At Johannesburg, February 22, 23, 24. Australia won by an innings and 360 runs. Toss: Australia.
Test debut: A. G. Prince.
After three savage beatings in Australia, South Africa came home to something worse - the
second-heaviest defeat in Test history. A single moment summed up the crushing superiority of
Australia and the brilliance of their star, Adam Gilchrist. It came when he took a pot shot at an
advertising hoarding offering a bar of gold, worth 1.3 million rand (over £80,000), for a direct
hit. The sponsor, a local gold mine, hardly seemed in danger: the billboard was 30 feet in the air
and well behind the deep mid-wicket boundary, a carry of at least 100 yards.
Gilchrist was 169, and had butchered the entire front-line attack, which badly missed the injured
Pollock. With McKenzie bowling gentle medium-pace, he could resist no longer. Like a golfer
hitting a wedge approach shot, he scooped a length delivery towards the target - and started to
jump up and down as he realised how close it would be. He missed by a couple of feet, but what
remained of South Africa's spirit was broken. Gilchrist was playing with them like a cat keeping
a half-dead mouse alive for entertainment. And it was only the second day of the series.
The carnage had started the day before with Hayden's fourth century in as many Tests. He was
only the eighth player to produce such a purple patch, though the fourth Australian after Don
Bradman, who did it three times, Jack Fingleton and Neil Harvey. South Africa had a chance to
dam the flow in Ntini's first over when Hayden offered a straightforward catch to second slip.
Kallis dropped it, and Hayden blossomed with a muscular display of strokes that brought 18 fours
and a pair of sixes. Ntini and Nel tried hard to be hard but were left cowering by his power. A
torn hamstring forced Donald off the field, but it could not be blamed for South Africa's inability
to compete. Although he trapped Langer with a clever, slow off-cutter, Donald conceded 72 runs
in 15.2 overs before his body announced it would no longer play the game for more than a day
at a time. He retired from Test cricket after the match.
Even so, Australia's dominance was not quite assured on Hayden's departure at 272 for four.
Martyn set out with studious care, taking 130 balls over his first fifty. Like everyone else, he was
mesmerised by Gilchrist. But he picked up the tempo as the bowlers sagged drunkenly; his second
fifty took only 37 balls, and he went on to a Test-best 133. He was never more than the junior
partner, however, in a stand of 317, the second-highest for the sixth wicket in Test history, after
Fingleton and Bradman's 346 against England in 1936-37. The afternoon session yielded 190 runs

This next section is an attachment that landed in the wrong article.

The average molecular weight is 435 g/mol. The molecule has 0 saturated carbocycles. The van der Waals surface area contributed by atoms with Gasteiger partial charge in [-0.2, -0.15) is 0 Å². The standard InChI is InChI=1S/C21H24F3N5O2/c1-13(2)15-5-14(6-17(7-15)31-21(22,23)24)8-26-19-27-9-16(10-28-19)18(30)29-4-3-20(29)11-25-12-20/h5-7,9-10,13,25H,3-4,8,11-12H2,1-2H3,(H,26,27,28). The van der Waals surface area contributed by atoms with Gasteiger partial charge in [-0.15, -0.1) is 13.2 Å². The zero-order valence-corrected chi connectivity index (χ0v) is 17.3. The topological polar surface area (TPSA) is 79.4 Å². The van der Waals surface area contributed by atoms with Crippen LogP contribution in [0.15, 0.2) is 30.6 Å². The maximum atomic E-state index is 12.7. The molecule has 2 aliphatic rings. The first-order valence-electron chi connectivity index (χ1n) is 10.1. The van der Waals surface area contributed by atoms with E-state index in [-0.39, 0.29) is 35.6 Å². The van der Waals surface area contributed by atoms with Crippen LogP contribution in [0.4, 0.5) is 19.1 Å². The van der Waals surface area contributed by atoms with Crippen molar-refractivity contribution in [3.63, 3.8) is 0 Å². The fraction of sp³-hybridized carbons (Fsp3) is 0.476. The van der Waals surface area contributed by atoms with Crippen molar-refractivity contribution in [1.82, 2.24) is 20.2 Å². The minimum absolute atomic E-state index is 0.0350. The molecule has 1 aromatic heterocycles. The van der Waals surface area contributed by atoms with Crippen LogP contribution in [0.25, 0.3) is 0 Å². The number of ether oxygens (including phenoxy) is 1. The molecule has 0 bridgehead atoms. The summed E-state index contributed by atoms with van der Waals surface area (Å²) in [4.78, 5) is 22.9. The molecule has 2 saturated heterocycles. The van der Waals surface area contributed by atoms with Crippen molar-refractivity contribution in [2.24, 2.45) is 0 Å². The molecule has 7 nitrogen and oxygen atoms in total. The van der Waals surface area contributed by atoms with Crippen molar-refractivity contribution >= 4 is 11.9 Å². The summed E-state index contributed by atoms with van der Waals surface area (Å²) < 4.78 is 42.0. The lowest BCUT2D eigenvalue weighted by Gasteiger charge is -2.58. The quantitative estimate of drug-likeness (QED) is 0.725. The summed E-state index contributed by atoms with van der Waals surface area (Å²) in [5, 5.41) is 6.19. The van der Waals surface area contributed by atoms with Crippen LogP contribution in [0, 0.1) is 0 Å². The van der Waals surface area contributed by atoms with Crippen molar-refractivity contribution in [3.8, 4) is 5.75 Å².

at 7.45 an over: it was dizzying to watch.
Gilchrist reached 200 four balls after tea, with his 19th four from his 212th delivery. For three
weeks, it was the quickest Test double in terms of balls, beating Ian Botham's (220 balls) against
India at The Oval in 1982. Gilchrist faced one further ball, for a single which raised his highest
first-class score, 204 in 293 minutes. He smashed eight sixes, including the one that almost struck
gold. Steve Waugh declared at the end of the over on 652 for seven, Australia's highest score
against these opponents.
South Africa were so far past relief it was shocking. Not one of them had seen anything like
this five-session mauling, and the effect on morale was all too clear. Ashwell Prince marked his
debut with a sometimes belligerent 49, defying the pressures of batting at No. 3, but there was
little else. They were dismissed in 48 overs for 159 and followed on 493 behind. It was a new
low in South African history - but the second innings was even shorter. During the third day, they
lost 16 wickets in 54.3 overs, to go down by an innings and 360 runs. The margin was second
only to Australia's own beating, by an innings and 579, at The Oval in 1938.
McGrath and Warne bowled beautifully to enforce their stranglehold over the batsmen. Time
after time, they had shown they could take bagfuls of wickets without even being at their best,
but here they were close to it. Warne's six wickets took him past Richard Hadlee and Kapil Dev
to 438 in Tests, second only to Courtney Walsh, while McGrath wound up the game with four in
But if it is possible for a batsman to win a Test in the first innings, Gilchrist did it. Even the
parochial, normally hostile crowd were punched into submission by one of the finest, most
entertaining and consistently aggressive innings ever played in Test cricket.
Man of the Match: A. C. Gilchrist.